Last week I told you about getting qualified for the Ivy Study, that provided a discounted IVF cycle at the Houston Fertility Specialists Clinic. My doctor was Dr. Dunn. He was great but I mostly met with the study nurse. I called her Mrs. Jackie. At this clinic they charged $2500 plus about $500 for medication to participate in an IVF cycle in the Ivy study. If the first cycle did not work, you could participate a second or even third time, each for an additional $2500. This was a whole lot cheaper than paying out of pocket for a traditional round of IVF that could cost around $10,000 without insurance coverage like myself.
WARNING– I am not a doctor or specialist. I am only sharing what I was told, understood, or read about in the easiest way to explain it to my readers. I may incorrectly use terminology or not completely understand something about IVF, but again, I am not trained in this in any way.
Starting My IVF Cycle & Tommies Sperm Results
After my sono-hystogram and day 3 blood work and ultrasound, I was on my way with my very first IVF cycle. I had been given a timeline and prescriptions for my medications. I was excited and nervous at the same time. This was it. We were really trying to make Tommie’s dream of having a biological child come true. When I met with Dr. Dunn he told me that he looked over the testing results from the previous clinic. He said that Tommie’s sperm count testing detected low morphology and low motility. This means that a large percent of his sperm were deformed (morphology) and had a lack of forward progression (motility). He would have had a hard time getting me pregnant if I had just went ahead and had my tubes untied. But Dr Dunn said not to worry. The Ivy Study included Intra-cytoplasmic sperm injection (ICSI) at no extra charge. This meant that a healthy sperm would be injected into each mature egg that was retrieved from me instead of allowing the sperm to penetrate the eggs naturally. I was fine with that solution. I felt is was a better guaranteed way of fertilization anyways.
My FSH Test Results
I was also called a few days into my cycle by Mrs. Jackie. She told me that my FSH levels were unusually high. The exact number was 14.7. I was worried that it was too high for the study, but she assured me it was not too high for the study. The cut off was 15. High FSH meant that I could respond slowly, not at all, or even have bad egg quality. It is also a sign of diminished ovarian reserve. I was very worried about this. In my previous FSH test it was 7.4, which was right on point and close to perfect. This made me a bit nervous, but I prayed everything would be ok. Besides, I didn’t want to pay for something that was not going to work. But we proceeded anyways.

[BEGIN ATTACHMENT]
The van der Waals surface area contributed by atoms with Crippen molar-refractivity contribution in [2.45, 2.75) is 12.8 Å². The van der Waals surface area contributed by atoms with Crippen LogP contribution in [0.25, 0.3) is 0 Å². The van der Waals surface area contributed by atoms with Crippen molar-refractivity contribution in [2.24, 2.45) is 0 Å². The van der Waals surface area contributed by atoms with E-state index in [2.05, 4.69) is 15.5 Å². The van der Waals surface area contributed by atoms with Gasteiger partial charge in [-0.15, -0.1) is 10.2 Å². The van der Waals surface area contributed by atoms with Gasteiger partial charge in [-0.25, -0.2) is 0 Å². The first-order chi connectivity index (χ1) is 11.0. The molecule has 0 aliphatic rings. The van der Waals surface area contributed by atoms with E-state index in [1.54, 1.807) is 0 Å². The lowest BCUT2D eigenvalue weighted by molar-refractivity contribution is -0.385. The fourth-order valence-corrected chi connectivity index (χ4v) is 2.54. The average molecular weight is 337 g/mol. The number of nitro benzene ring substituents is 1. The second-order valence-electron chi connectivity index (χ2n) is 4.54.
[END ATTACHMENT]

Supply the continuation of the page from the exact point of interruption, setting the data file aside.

Starting the IVF Drugs & Shutting My Body Down
The Ivy Study dictated how my IVF cycle would go. I would first be on birth control for 25 days, excluding the white pills. By doing this, they would control my ovulation. At the end of taking the birth control pills, I would start Lupron. Lupron puts your body in medical menopause. They did this so they could control the egg growth and release date. I had to administer Lupron to myself in a shot. I can’t say I ever got used to sticking myself, but I can say it never really hurt or bleed.
During the last few days of Lupron, I had to start giving myself a shot of the study drug. I was randomized for Afolia stimulation medication, which is equivalent to Gonal-F. So at this point I was giving myself a shot in the morning and a shot in the evening. I was also making frequent trips to the clinic in Houston for ultrasounds. The Afolia pretty much makes you hyper produce follicles. In a normal month you grow a few follicles and only release 1-2 mature eggs for fertilization. During fertility treatments, you are given medicine that makes you produce many eggs, but instead of your body releasing them, the medications allow the doctor to time the release so he can retrieve them at just the right time.
At first, my follicles grew slowly. This was expected with the high FSH levels. My Afolia dosage was increased to an odd number which made me have to give the proper dosage out of 2 different syringe pens each evening. What a pain! But it did the trick. I think it was about 14 days later when I was told that my follicles were the right size to be triggered. When triggered the eggs in each follicle mature, and prepare to be released, but instead, during the release window, the doctor extracts each egg and everything else happens in the lab. My trigger shot was Orvidrel. I had to take it at a certain time because my appointment was scheduled for 34-36 hours later.
Time To Trigger!
Taking Lupron made me exhausted. I could barely stay awake past 8pm each night. I was supposed to take my trigger shot at 9:30pm. I had done everything perfect up to this point but because of the Lupron, I passed out and woke up at 12:30 that night. I jumped up, ran and gave myself the trigger shot and messaged my study nurse immediately. I forgot my trigger shot! Luckily, Mrs. Jackie called me in the morning to let me know they would just push my egg retrieval back a few hours to match the time I took the shot. I was so relieved, but still upset with myself for passing out.
This was it, game time. Tommie and I were nervous, but excited about what a successful IVF cycle meant to us.
Next week we will get into the nerve wrecking part of this whole IVF journey. I don’t want to write a book in one day. But I hope any of my experience helps others.